Professor Edmund Phelps, a Nobel Laureate in economics, likes to say that there is nothing “natural” about the so-called “natural rate of unemployment.” It’s a cultural matter, Phelps explains. If workers are more risk-averse, they will avoid switching jobs and risking periods of unemployment in between jobs.

That might help explain why wage growth has remained low despite the fall in the unemployment rate, to the consternation of the Federal Reserve. Asia Unhedged conducted a quick-and-dirty test of Phelps’ conjecture, and found some suggestive results. Older workers are generally more risk-averse. In fact, the labor force participation rate of Americans over the age of 55 increased all through the 2000’s while the overall labor force participation rate fell, mainly because Baby Boomers are healthy enough to work and don’t have enough savings to retire comfortably. The combination of an aging population and higher labor force participation by older Americans led to a pronounced aging of the American workforce.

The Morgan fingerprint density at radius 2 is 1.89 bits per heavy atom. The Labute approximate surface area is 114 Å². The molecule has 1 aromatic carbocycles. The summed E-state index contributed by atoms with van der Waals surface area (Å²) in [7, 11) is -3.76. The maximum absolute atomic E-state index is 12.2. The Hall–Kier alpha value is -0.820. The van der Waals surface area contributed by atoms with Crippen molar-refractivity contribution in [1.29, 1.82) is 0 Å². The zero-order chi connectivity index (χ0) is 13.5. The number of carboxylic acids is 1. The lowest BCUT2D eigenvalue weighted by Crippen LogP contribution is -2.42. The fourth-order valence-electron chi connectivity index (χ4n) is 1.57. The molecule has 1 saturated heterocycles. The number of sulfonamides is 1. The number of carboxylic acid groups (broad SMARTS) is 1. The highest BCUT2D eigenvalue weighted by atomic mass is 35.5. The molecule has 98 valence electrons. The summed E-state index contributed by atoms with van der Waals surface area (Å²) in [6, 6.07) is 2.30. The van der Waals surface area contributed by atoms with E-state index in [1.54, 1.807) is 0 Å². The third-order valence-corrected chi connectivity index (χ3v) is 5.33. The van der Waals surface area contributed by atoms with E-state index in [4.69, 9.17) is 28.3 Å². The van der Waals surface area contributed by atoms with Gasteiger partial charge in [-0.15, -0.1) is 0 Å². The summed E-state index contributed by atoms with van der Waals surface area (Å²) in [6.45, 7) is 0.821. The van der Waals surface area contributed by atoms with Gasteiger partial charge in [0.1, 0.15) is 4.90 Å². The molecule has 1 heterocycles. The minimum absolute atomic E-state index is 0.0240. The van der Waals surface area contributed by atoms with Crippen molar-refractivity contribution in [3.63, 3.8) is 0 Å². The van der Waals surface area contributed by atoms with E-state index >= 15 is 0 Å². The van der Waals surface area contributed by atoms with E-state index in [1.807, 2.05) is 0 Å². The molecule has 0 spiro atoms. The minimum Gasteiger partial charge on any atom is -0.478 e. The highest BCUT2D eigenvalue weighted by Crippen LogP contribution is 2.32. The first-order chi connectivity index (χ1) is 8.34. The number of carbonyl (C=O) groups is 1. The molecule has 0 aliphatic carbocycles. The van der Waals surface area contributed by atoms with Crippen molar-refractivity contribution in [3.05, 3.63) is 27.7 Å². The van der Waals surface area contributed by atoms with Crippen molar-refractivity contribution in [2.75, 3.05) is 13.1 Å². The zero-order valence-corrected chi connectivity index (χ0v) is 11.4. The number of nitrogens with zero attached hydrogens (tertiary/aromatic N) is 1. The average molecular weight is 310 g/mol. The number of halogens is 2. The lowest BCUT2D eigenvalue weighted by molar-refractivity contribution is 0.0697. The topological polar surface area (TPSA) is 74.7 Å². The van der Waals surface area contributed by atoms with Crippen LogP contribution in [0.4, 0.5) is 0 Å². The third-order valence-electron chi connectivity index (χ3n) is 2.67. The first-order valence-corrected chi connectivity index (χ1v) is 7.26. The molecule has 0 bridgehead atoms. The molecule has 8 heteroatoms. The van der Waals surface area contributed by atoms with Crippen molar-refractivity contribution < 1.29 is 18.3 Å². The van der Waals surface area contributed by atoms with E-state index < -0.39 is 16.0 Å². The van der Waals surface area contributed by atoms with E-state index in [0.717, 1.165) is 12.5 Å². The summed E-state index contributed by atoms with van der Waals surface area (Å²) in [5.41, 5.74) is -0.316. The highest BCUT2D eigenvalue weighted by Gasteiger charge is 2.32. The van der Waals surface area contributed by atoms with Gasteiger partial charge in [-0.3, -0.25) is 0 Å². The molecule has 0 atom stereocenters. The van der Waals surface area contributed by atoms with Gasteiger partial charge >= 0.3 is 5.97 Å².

1. Percent full-time workers 55 yrs and older

In the past, wage growth for older workers and workers in their prime years was about equal. The Atlanta Federal Reserve’s wage tracker data looks at changes in pay for workers in the same occupations. After the financial crisis wage growth for workers in their prime years was noticeably higher than the total, evidently because the pay of older workers didn’t rise as fast. The rising age of the workforce could be thought of as a proxy for risk aversion, and this does appear to have had an impact on wage growth.

Annual wage growth worders in prime yrs vs total

That would go some way to explaining lower-than-expected wage growth under conditions of high employment: There is a large contingent of older workers who can choose between retiring and continuing to work, which makes the labor force more elastic. This group of older workers, moreover, is more likely to stick to jobs despite a lower rate of wage growth. Less wage growth means less spending, and less spending is deflationary for some categories of consumer goods, for example, used cars, whose prices have fallen 11% since their peak three years ago.

There are of course other factors keeping inflation low, including technological change, the breakup of telephone monopoly pricing, the slowing rate of home price increases after the recovery from the 2008 crash, and so forth. All this suggests that the Federal Reserve’s 2% inflation target is practically unattainable and that the Phillips Curve is not a curve at all, but a flat line.